There is new evidence that the use of common antidepressants increases the risk of suicide in children and adolescents. Though much of the previous research had focused on users' suicidal thoughts and actions, this study "focused on things that are at the far more severe end of the spectrum kids coming into the emergency room following suicide attempts and those who actually die," says Dr. Mark Olfson, lead author of the study and a professor of clinical psychiatry at the New York State Psychiatric Institute at Columbia University Medical Center in New York City. "These are things that are many, many times less common, thankfully, than the sorts of things that have been studied."

The Study

The researchers looked at nearly 5,500 Medicaid beneficiaries across the country who had received inpatient treatment for depression. They divided the people into two groups-those who had received antidepressants and those who had not.

They found that children between the ages of six and 18 who were taking antidepressants were 1.5 times more likely to attempt suicide and 15 times more likely to die in that attempt than individuals not treated with an antidepressant. This trend was not seen among adults who used the drugs.

However, the authors caution, the statistics on the suicide deaths were based on only eight individuals, and these eight may have been among the sickest, which may have skewed the results.

In particular, children and adolescents who used antidepressants seemed to be at heightened risk of suicide in the period immediately after a hospitalization, especially if they were just starting on the medication, Olfson notes. The risk appeared to be linked to only certain types of antidepressants.

Children using venlafaxine (Effexor)-a serotonin-norepinephrine reuptake inhibitor (SNRI) -had a 2.3 times greater risk of suicide attempts compared with no drug treatment at all. Tricyclic antidepressants were also significantly linked with suicide attempts.

With the exception of (sertraline) Zoloft, selective serotonin reuptake inhibitors (SSRIs), were not significantly associated with suicide attempts, the study authors report.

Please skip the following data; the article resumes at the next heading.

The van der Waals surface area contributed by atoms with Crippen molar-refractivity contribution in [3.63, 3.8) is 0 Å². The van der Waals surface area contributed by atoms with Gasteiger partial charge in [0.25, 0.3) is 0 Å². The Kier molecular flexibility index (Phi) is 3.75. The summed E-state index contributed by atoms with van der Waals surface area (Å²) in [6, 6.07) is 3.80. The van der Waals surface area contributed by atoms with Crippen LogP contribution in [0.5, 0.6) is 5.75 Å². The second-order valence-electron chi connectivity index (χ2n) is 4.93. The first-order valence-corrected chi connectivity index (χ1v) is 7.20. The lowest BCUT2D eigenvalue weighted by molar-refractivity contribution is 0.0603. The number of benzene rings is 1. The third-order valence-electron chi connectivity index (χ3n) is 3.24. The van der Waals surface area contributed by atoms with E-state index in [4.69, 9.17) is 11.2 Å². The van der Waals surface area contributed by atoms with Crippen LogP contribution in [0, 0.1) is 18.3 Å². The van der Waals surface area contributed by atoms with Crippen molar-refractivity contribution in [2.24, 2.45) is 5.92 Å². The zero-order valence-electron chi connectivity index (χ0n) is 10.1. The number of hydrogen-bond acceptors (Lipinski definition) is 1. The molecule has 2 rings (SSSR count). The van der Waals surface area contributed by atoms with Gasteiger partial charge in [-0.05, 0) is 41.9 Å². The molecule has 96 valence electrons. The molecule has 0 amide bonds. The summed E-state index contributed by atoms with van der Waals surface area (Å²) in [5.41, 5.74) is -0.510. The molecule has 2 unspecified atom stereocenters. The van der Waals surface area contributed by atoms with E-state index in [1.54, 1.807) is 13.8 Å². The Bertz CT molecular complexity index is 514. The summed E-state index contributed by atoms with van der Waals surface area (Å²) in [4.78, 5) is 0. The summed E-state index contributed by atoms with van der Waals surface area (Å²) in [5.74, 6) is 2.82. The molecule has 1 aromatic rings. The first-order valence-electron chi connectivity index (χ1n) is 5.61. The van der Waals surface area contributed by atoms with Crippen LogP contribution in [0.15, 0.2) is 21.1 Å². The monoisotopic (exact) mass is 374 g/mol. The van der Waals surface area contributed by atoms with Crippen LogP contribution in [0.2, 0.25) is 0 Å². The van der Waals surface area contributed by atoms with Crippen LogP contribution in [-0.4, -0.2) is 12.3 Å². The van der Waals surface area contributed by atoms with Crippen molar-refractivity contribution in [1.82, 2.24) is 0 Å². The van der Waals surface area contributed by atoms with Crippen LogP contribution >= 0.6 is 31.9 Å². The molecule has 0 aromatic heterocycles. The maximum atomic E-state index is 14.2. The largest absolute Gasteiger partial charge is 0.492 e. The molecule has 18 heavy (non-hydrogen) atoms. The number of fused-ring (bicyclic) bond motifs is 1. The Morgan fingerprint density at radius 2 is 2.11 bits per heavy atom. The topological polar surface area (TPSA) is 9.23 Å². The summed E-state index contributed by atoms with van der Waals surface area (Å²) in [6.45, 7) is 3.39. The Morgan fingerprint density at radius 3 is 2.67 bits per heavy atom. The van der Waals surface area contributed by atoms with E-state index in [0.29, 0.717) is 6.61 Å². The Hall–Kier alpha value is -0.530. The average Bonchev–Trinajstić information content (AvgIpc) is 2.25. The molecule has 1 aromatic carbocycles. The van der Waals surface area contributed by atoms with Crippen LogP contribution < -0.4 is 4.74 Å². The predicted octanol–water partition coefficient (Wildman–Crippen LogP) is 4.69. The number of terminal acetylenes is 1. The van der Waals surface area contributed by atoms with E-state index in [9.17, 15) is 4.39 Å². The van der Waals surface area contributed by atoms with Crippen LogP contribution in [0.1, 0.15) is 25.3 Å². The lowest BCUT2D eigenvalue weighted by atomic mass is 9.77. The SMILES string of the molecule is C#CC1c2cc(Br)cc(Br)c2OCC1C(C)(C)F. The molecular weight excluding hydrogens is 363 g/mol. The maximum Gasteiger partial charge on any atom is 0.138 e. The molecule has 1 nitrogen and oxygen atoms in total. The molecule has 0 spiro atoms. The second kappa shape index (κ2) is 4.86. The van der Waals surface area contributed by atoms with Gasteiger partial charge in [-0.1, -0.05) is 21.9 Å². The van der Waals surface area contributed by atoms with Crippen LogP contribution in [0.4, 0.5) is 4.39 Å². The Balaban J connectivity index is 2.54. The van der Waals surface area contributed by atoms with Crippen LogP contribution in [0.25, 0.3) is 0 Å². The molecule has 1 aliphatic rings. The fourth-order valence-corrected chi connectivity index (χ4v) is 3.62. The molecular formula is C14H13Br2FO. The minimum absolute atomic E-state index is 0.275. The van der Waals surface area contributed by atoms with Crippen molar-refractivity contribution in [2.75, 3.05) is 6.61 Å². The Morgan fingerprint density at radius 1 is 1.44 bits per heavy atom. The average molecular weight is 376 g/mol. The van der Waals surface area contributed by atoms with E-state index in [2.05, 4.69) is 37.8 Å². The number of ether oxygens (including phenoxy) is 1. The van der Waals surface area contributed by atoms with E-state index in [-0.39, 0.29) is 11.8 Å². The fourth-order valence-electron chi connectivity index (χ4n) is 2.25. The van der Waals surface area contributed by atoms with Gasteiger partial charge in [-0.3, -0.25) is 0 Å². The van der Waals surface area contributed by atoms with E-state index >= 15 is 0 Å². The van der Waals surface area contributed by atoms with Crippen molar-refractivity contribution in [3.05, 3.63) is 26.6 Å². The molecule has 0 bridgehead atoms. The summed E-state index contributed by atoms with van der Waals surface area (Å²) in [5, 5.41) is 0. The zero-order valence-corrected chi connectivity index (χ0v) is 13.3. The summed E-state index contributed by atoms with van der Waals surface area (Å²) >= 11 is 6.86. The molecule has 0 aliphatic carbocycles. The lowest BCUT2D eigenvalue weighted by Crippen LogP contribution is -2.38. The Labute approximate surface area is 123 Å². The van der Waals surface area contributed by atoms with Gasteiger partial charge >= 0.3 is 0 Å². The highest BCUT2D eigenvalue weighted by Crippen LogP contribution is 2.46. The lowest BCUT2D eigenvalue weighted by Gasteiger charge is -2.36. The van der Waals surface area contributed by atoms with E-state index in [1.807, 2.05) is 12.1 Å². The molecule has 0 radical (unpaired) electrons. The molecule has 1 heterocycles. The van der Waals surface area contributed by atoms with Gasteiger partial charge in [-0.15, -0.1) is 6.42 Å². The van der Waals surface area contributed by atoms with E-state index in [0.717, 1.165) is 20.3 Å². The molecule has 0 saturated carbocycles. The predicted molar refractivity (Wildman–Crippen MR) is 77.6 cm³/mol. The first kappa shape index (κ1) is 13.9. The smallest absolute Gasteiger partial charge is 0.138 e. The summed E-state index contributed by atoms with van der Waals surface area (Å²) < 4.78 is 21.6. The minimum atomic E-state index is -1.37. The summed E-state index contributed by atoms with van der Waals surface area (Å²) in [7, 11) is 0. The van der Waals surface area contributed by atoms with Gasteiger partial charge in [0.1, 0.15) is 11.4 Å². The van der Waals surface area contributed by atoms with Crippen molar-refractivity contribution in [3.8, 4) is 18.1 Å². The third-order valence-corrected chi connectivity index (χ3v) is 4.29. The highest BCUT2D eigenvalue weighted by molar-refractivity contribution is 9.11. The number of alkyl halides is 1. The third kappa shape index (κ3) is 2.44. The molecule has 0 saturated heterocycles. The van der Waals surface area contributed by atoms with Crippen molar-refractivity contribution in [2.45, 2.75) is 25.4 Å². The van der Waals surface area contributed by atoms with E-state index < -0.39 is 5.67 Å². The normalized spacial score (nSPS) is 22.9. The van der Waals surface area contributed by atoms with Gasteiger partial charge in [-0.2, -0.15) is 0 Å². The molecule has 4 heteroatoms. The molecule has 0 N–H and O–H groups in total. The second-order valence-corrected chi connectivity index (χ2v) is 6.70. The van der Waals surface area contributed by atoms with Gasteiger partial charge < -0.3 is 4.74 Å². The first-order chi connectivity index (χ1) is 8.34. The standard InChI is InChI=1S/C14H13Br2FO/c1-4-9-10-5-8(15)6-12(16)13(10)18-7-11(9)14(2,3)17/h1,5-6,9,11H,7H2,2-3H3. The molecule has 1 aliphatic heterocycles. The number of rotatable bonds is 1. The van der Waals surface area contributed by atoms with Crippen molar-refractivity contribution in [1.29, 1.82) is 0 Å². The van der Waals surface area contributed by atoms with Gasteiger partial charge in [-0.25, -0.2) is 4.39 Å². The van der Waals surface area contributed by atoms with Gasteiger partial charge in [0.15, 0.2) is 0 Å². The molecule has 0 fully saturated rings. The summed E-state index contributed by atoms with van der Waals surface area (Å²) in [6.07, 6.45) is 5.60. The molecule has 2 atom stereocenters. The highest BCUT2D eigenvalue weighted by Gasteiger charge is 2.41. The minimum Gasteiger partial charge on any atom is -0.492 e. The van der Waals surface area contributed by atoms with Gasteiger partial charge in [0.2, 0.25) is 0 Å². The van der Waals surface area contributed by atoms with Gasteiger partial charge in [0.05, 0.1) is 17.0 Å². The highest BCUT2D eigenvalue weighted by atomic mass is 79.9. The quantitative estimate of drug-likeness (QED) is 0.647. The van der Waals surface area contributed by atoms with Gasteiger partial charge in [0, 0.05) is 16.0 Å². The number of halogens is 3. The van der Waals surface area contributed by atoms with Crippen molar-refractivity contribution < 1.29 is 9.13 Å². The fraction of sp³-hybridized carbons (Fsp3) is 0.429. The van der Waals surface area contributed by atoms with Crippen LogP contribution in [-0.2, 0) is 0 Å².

It is likely that the differences in suicidal thoughts and behaviors among children were, in fact, due to the drugs they were taking, Olfson surmises.

"In order to be due to the depression, there would have to be differences in depression between groups," Olfson explains. "I can't completely exclude that possibility-and those that are more severely ill get more medications-but I think if depression were responsible, we would expect to find the same kind of relationships in adults. The fact that we see it with kids should raise our concern about this risk."

"This reinforces what the [US]Food and Drug Administration [FDA] has been warning about for the last couple of years," says olfson.

"Parents and teachers and health-care professionals should pay close attention to changes in mood and actions of depressed children and take them seriously if they report that they feel more anxious or restless or develop thoughts of wanting to harm themselves," he adds.

"It appears that there are still reasons to be concerned about the antidepressant treatment of child and adolescent depression," says Alec Miller, chief of child and adolescent psychology at Montefiore Medical Center in New York City.

The Future

Miller, who is also an associate professor of psychiatry and behavioral sciences at Albert Einstein College of Medicine in New York City, says that children who are battling depression need more and better treatment options.

The Columbia study "makes the argument for really establishing more effective psychosocial interventions so that we don't need to rely on medication treatment," he says.


Pediatric use of antidepressant medications -especially SSRIs-has been the subject of extended controversy.

In October 2004, the FDA directed manufacturers of SSRIs, which include (citalopram) Celexa, (paroxetine) Paxil, (fluoxetine) Prozac and Zoloft, to put a special "black-box" warning on the drugs' labels to alert health-care providers of an increased risk of suicidal thoughts and behaviors in children and teens who are using the medications.

In July 2005, the FDA issued a public health advisory saying that this same risk may also apply to adults taking SSRIs, after several studies pointed to that possibility.

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